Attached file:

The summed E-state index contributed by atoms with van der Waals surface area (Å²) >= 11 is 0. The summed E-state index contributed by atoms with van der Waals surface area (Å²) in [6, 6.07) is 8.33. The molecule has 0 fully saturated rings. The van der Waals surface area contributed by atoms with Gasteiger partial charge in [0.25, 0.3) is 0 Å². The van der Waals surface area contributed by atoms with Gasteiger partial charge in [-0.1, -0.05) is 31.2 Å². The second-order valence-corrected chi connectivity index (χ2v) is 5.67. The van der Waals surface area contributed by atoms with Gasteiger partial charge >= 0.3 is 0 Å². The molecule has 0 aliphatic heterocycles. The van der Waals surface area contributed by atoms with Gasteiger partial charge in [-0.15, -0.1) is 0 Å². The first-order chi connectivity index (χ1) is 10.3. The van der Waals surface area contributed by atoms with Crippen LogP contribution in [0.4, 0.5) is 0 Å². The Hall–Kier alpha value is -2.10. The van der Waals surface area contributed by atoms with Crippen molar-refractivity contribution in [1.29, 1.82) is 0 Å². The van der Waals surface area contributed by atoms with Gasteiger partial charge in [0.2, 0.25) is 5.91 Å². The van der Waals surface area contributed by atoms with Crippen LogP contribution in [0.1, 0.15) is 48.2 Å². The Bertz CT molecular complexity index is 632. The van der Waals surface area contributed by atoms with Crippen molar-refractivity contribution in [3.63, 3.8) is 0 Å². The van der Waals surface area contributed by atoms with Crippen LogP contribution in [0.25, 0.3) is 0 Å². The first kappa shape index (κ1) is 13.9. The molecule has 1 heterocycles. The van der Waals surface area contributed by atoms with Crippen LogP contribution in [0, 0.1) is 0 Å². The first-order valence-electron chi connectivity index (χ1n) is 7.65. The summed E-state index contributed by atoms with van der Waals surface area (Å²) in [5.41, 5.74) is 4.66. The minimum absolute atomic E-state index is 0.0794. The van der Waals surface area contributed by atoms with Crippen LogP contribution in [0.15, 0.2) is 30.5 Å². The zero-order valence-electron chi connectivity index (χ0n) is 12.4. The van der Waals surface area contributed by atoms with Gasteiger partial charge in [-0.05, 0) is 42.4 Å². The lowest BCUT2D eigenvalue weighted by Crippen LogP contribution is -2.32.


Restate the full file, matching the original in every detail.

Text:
The summed E-state index contributed by atoms with van der Waals surface area (Å²) >= 11 is 0. The summed E-state index contributed by atoms with van der Waals surface area (Å²) in [6, 6.07) is 8.33. The molecule has 0 fully saturated rings. The van der Waals surface area contributed by atoms with Gasteiger partial charge in [0.25, 0.3) is 0 Å². The van der Waals surface area contributed by atoms with Gasteiger partial charge in [-0.1, -0.05) is 31.2 Å². The second-order valence-corrected chi connectivity index (χ2v) is 5.67. The van der Waals surface area contributed by atoms with Gasteiger partial charge >= 0.3 is 0 Å². The molecule has 0 aliphatic heterocycles. The van der Waals surface area contributed by atoms with Gasteiger partial charge in [-0.15, -0.1) is 0 Å². The first-order chi connectivity index (χ1) is 10.3. The van der Waals surface area contributed by atoms with Crippen LogP contribution in [0.4, 0.5) is 0 Å². The Hall–Kier alpha value is -2.10. The van der Waals surface area contributed by atoms with Crippen molar-refractivity contribution in [1.29, 1.82) is 0 Å². The van der Waals surface area contributed by atoms with Gasteiger partial charge in [0.2, 0.25) is 5.91 Å². The van der Waals surface area contributed by atoms with Crippen LogP contribution in [0.1, 0.15) is 48.2 Å². The Bertz CT molecular complexity index is 632. The van der Waals surface area contributed by atoms with Crippen molar-refractivity contribution in [3.63, 3.8) is 0 Å². The van der Waals surface area contributed by atoms with Crippen LogP contribution in [0.25, 0.3) is 0 Å². The first kappa shape index (κ1) is 13.9. The molecule has 1 heterocycles. The van der Waals surface area contributed by atoms with Crippen LogP contribution in [0, 0.1) is 0 Å². The first-order valence-electron chi connectivity index (χ1n) is 7.65. The summed E-state index contributed by atoms with van der Waals surface area (Å²) in [5.41, 5.74) is 4.66. The minimum absolute atomic E-state index is 0.0794. The van der Waals surface area contributed by atoms with Crippen LogP contribution in [0.15, 0.2) is 30.5 Å². The zero-order valence-electron chi connectivity index (χ0n) is 12.4. The van der Waals surface area contributed by atoms with Gasteiger partial charge in [-0.05, 0) is 42.4 Å². The lowest BCUT2D eigenvalue weighted by Crippen LogP contribution is -2.32.